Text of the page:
October started off with a market bang, as U.S. equities posted their biggest weekly gains since June.
The word on The Street is that with expectation of the Delta variant waning and the piling on of more government debt following the U.S. Senate’s stopgap deal to avoid a government default… that happy economic days are here again.
Market players also focused on rising energy prices, pushing up the S&P’s group of energy stocks 3.1 percent for the week and touched a seven-year high, far outperforming the rest of the index and closing the week at its highest since early 2020, according to Dow Jones Market Data.
Stronger oil demand, crimped supplies and the cold-weather winter season approaching are expected to push energy prices higher in the months ahead.
As equities rose, totally ignored were the rotten job numbers.
While The Street projected that 500,000 new jobs would be created, when the numbers came in on Friday employers added just 194,000 jobs in September—the lowest number since December 2020—according to the Labor Department.
Adding up the job numbers and looking at the facts, since politicians launched the COVID War, there are 5 million less people employed now in the U.S. than in February 2020… yet job openings are at a record high.
And today, the Labor Department reported that a record 4.3 million workers quit their jobs in August, with the food and retail sectors taking the biggest hit.
Why are people quitting?
As we have pointed out, these jobs don’t pay living wages. (See, “RETAIL WORKERS QUITTING IN DROVES,” 29 Jun 2021.)
Overall, new claims for unemployment benefits fell to 326,000 in the most recent reporting week, 38,000 less than the 364,000 booked the week before, the U.S. labor department reported.
The figure was close to the COVID-era low of 312,000 reached during the week ending 4 September.
Continuing claims for jobless payments also fell sharply to 2.71 million, 97,000 less than the previous week.
The economy sprouted 366,000 new jobs overall in September, including 317,000 in the private sector; business, leisure and hospitality, manufacturing, and retail all posted gains.
The big decline was the 123,000 job losses in the public sector as fear of the Delta variant temporarily shut down the sector.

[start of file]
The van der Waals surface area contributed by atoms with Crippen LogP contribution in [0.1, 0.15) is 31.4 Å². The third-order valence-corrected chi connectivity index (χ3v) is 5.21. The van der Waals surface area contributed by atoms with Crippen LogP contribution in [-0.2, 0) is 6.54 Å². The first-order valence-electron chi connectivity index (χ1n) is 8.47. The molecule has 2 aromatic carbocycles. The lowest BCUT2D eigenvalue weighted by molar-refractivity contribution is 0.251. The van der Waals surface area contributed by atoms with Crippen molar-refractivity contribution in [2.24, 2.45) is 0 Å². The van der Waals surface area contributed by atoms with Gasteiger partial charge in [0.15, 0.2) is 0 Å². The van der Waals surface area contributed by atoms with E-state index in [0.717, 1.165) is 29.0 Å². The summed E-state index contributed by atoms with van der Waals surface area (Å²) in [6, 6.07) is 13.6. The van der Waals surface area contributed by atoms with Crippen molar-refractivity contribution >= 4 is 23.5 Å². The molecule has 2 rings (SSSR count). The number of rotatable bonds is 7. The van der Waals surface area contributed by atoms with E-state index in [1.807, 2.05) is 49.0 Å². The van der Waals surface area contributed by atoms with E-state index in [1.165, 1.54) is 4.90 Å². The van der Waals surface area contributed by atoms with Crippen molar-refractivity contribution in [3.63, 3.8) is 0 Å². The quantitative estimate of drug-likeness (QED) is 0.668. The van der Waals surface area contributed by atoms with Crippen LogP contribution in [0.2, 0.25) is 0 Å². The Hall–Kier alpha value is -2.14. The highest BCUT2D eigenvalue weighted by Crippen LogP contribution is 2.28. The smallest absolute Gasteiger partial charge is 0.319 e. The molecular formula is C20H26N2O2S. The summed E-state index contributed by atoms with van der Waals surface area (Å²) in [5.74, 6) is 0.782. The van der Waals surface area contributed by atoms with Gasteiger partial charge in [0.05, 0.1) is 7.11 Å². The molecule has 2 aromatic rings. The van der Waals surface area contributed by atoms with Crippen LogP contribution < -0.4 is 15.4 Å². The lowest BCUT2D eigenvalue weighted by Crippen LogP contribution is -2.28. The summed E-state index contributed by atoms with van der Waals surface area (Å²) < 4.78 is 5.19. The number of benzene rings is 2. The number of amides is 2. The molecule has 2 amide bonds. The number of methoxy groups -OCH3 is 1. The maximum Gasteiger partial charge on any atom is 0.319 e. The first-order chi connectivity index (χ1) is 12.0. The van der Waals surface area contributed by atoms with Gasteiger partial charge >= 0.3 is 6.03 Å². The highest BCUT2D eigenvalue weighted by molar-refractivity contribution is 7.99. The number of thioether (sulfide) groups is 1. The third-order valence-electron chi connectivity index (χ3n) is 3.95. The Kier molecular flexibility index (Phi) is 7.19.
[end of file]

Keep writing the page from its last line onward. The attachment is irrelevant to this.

About 1.6 million people reported not looking for work last month due to fear of the COVID virus, the first time since January the number has risen.
Even though the economy created relatively few jobs, the unemployment rate fell to 4.8 percent last month, compared to 5.2 percent in August, as people stopped looking for work and left the labor force.
Those volunteering to leave the workforce were almost entirely women, labor department figures show, indicating that family responsibilities, including the lack of affordable child care, or any child care at all, is still forcing many women to remain focused on family.
The trend of women leaving the workforce during the COVID War is a long-term issue we signaled in “Women Dropping Out of the Workforce” (13 Oct 2020).
Other factors include the number of workers lacking needed skills to fill open jobs; and older workers deciding to retire early.
No Vax, No Job
As we have noted, and again reported in this Trends Journal, (See “SOUTHWEST AIRLINES: NO JABS, NO JOB… NO FLIGHTS”) the forced vaccine controversy also played a part in the job losses as companies shed workers who refuse to take the jab.
Overall, the number of workers with a job or actively looking for one was 61.6 percent of those of working age last month, compared to 63.3 percent in February 2020, when the COVID War was launched.
To lure workers, employers raised wages 0.6 percent in September, totaling a 4.6-percent rise during the past 12 months. Yet, as we noted, real inflation is spiking at much higher levels than wage growth.
TRENDPOST: The unemployment rate falling as more people leave the workforce adds evidence to our forecast (“End of Federal Jobless Benefit Won’t Bring Many Back to Work,” 28 Sep 2021) that fewer people are willing to accept low-paying, dead-end jobs and have gone in search of a more fulfilling work life.
For some, that might mean starting their own business, seeking OnTrendpreneur® opportunities, returning to school to learn marketable professions and or/going to work to learn hands-on trade skills.
Back to the Markets
While last week the markets were up, this week, with fears of inflation rising and economic growth slowing, they opened on a low note
After rising in the morning, U.S. equities did a 180 yesterday, with the Dow Jones Industrial Average falling 250 points, the S&P 500 and the Nasdaq closed down 0.7 percent and 0.6 percent respectively.
Today, the Dow slid down 118 points, the S&P 500 fell 0.2 percent and the Nasdaq slipped 0.1 percent lower as The Street awaits September’s consumer inflation numbers that will come out tomorrow… which they expect to jump 0.3 percent.